The move is part of HP's goal of focusing its software business on tools that help companies manage their vast collection of servers and storage products. HP hasother parts of its software business, recently the e-business software line it inherited as part of its Blurestone Software .
As part of its new strategy, the Palo Alto, Calif.-based company is announcing three new products, although one is largely a rebranding of an existing product.
The two new products are OpenView storage provisioner, a tool for automating the task of parceling out storage, and OpenView storage media operations, a piece of software that HP decided to sell to outside customers after initially developing it to manage its own collection of 900,000 back-up tapes.
A third product, which HP is calling OpenView Continuous Access Storage Appliance (CASA), is essentially the SANlink product that HP acquired when itStorageApps in July 2001. HP is adding some new features and pitching the software primarily as a tool for moving data from one type of storage gear to another.
HP says that its storage provisioning software automates a process that used to take a storage administrator at least an hour, performing anywhere from 30 to 100 steps by hand.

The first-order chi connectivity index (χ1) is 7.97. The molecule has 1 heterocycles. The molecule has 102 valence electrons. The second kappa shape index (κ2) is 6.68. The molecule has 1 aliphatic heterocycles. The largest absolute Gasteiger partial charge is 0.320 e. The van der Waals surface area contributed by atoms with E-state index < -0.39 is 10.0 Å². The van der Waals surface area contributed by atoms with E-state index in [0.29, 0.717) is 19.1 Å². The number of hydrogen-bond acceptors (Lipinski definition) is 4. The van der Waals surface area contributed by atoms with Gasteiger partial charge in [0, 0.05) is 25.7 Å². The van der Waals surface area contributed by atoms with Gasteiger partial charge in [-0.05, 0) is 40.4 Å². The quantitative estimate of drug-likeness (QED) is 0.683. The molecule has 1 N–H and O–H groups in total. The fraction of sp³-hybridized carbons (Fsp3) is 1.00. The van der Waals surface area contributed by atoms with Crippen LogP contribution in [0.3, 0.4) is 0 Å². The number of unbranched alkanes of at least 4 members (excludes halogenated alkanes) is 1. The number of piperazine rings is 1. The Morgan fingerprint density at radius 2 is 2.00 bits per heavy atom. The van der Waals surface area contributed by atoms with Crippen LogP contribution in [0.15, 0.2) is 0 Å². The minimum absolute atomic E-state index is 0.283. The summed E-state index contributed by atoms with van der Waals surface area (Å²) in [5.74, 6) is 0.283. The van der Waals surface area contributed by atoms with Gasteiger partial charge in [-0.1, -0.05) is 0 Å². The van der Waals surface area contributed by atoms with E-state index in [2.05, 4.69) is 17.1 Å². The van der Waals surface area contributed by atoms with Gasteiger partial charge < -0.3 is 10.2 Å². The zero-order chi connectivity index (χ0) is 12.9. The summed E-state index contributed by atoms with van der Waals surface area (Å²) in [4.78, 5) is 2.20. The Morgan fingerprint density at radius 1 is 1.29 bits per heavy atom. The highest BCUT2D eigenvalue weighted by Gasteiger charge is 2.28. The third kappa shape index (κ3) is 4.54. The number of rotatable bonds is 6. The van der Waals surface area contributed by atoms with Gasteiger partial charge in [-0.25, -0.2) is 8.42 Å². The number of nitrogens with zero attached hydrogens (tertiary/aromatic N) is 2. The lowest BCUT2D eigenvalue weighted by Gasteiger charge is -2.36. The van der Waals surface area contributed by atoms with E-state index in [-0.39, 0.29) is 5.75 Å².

"We have turned the responsibility over to the computers," said Don Langeberg, director of marketing for HP's network storage business. "By removing the human being we have removed one of the bottlenecks."
The software reduces the task of provisioning one piece of storage from roughly an hour to only a few minutes, potentially saving companies millions of dollars, Langeberg said.
A number of companies are moving into this area, said Anne Skamarock, a storage analyst at Enterprise Management Associates, a Boulder, Colo. market research and consulting firm.
"The next logical step is to try and automate as much as possible of the storage partitioning," Skamarock said.
Development of the provisioning software began early this year at pre-merger Compaq Computer and the first version of the software works only with Compaq's storage products. HP plans to include support for the HP brand of storage products next year and eventually add support for other companies' storage gear. The software, which began shipping last week, sells for $20,000, including a year of customer service.
The CASA data migration software, which will ship in its new version later this month, starts at $122,500. The storage media software, which is now shipping, starts at $8,400 and includes a year of support.
Skamarock said HP's combined set of releases represents progress toward its overall goal.
"I see all of what they announced as just baby steps (toward) a fully functional storage management software," Skamarock said, noting that for a hardware company, HP is doing pretty well in the software department.